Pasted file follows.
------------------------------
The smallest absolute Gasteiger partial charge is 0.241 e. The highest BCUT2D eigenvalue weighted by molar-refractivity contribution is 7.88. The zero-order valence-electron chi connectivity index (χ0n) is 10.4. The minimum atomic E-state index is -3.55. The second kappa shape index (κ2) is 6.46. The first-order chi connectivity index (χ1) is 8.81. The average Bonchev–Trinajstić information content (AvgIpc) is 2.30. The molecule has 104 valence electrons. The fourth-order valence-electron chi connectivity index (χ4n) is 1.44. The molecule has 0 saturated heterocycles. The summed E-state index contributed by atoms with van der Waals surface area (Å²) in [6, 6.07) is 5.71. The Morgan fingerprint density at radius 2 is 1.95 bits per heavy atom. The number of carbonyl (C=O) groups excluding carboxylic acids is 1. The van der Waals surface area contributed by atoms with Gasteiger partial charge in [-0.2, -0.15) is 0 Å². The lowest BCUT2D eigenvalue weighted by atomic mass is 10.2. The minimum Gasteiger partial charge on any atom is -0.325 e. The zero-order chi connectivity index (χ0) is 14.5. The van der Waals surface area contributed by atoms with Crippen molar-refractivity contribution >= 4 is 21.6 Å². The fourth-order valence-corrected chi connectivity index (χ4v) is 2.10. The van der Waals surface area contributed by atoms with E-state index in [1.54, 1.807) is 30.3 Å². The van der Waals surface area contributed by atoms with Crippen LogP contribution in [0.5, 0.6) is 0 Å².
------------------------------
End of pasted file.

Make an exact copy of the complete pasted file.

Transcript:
The smallest absolute Gasteiger partial charge is 0.241 e. The highest BCUT2D eigenvalue weighted by molar-refractivity contribution is 7.88. The zero-order valence-electron chi connectivity index (χ0n) is 10.4. The minimum atomic E-state index is -3.55. The second kappa shape index (κ2) is 6.46. The first-order chi connectivity index (χ1) is 8.81. The average Bonchev–Trinajstić information content (AvgIpc) is 2.30. The molecule has 104 valence electrons. The fourth-order valence-electron chi connectivity index (χ4n) is 1.44. The molecule has 0 saturated heterocycles. The summed E-state index contributed by atoms with van der Waals surface area (Å²) in [6, 6.07) is 5.71. The Morgan fingerprint density at radius 2 is 1.95 bits per heavy atom. The number of carbonyl (C=O) groups excluding carboxylic acids is 1. The van der Waals surface area contributed by atoms with Gasteiger partial charge in [-0.2, -0.15) is 0 Å². The lowest BCUT2D eigenvalue weighted by atomic mass is 10.2. The minimum Gasteiger partial charge on any atom is -0.325 e. The zero-order chi connectivity index (χ0) is 14.5. The van der Waals surface area contributed by atoms with Crippen molar-refractivity contribution >= 4 is 21.6 Å². The fourth-order valence-corrected chi connectivity index (χ4v) is 2.10. The van der Waals surface area contributed by atoms with E-state index in [1.54, 1.807) is 30.3 Å². The van der Waals surface area contributed by atoms with Crippen LogP contribution in [0.5, 0.6) is 0 Å².